Cicero was a prolific writer of legal and political speeches, letters and philosophical treatises. His style would have appealed to what we might call a "Guardian" reader.
Some of his best legal speeches read like thrillers.



Murder at Larinum - a Roman thriller by Cicero

Cicero was instructed to represent Cluentius who was being prosecuted for the poisoning of his step-father Oppianicus. This is the story told in Cicero's speech for the defence.

Oppianicus, a citizen of Larinum, is portrayed as a heinous money grabbing villain. He murdered his brother in law and a witness to that murder, to get hold of his step-mother's estate. Oppianicus then courted Cluentius' mother, Sassia.She refused to marry him, as he had two sons. So Oppianicus murdered his two children and married her. The paternal aunt of Cluentius was Oppianicus' ex-wife. Oppianicus killed her, and with the same poison, his own brother. His brother's wife was pregnant. Oppianicus poisoned her before she could bear and inherit. Oppianicus' uncle left everything in his will to the son of whom his sister was pregnant. Oppianicus who was next in line in succession paid her a large sum, and she aborts.

Oppianicus was eventually prosecuted and convicted for the attempted murder of somebody else. Eight years later Oppianicus was himself poisoned and Cicero's client, Cluentius was prosecuted for his murder.

One of the issues at the trial was an allegation that Cluentius had bribed the jury to convict Oppianicus in the trial eight years before. Cicero admits that there had been bribery: Oppianicus had tried to bribe the 32 jurors, but this backfired. He had paid the full bribe to one of the jurors, who double-crossed him and used part of the money to get him convicted instead.

Cluentius was acquitted, but who was the real murderer of Oppianicus?





Roman soldiers from Trajan's Column



Julius Caesar (102 - 44 BC)

An aristocrat by birth, his family was connected to the Peoples' Party, which he led for most of his life.

He was Consul in 59BC(one of two equally powerful heads of state), and in 58BC was made governor of three small provinces in North Italy and Southern France. Between then and 49BC he commanded the army which conquered France (then called Gaul) and invaded Britain.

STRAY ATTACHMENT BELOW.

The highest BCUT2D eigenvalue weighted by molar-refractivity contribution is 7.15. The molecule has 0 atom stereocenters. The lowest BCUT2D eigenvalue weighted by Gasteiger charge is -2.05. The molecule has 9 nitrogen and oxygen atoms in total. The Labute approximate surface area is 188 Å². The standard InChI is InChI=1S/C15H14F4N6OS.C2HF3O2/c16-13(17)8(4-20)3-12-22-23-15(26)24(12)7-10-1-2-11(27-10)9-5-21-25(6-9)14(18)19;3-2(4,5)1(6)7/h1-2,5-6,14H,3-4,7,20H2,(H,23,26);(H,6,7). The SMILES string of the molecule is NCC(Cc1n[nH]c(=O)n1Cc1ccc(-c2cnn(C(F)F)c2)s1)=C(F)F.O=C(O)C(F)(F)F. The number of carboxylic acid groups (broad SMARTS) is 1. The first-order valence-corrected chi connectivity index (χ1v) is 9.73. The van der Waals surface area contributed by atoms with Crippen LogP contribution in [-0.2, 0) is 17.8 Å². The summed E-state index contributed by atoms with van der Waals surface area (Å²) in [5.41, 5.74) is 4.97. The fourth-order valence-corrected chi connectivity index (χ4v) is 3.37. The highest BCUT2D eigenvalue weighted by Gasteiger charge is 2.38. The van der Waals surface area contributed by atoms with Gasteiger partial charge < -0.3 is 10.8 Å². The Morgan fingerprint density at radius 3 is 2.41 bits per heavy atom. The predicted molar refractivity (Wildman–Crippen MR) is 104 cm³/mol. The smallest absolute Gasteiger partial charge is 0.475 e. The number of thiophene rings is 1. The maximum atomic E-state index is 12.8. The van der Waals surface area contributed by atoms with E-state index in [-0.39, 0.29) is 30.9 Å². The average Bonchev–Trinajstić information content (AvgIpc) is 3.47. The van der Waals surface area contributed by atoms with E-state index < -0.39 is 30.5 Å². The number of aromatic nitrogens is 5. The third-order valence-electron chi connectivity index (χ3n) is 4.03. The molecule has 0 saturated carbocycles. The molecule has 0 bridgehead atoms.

His invasion of Britain failed.

He wrote a commentary on the Gallic War in a simple style which was designed to appeal to what we would call "Daily Mail" readers, and this was partly designed to promote himself politically as a successful patriotic general. His commentaries do not acknowledge his British expedition was a failure!

In 49BC he was recalled to Rome. Suspecting treachery, he took his army back with him and fought and won a bloody civil war against the Republic's armies, staying for a while with Queen Cleopatra of Egypt, with whom he had a son.

He reformed the calendar: the month of July is named after him.

He was assassinated by republicans on the Ides of March 44BC.

Mark Antony was his cavalry commander and deputy. After Caesar's death, Antony and Caesar's nephew, Octavian, formed a military junta with another man called Lepidus, and there was another civil war against republican armies led by Caesar's assassins.

All the Roman emperors called themselves "Caesar", and the title was later given to the German "Kaiser" and the Russian "Czar",




Roman soldiers building a camp - Trajan's column



Trumpeters, artillery and standard bearer from Trajan's column



Octavian Caesar - the first emperor (63 BC - AD 14)

Octavian was Julius Caesar's nephew. He was well educated and highly intelligent.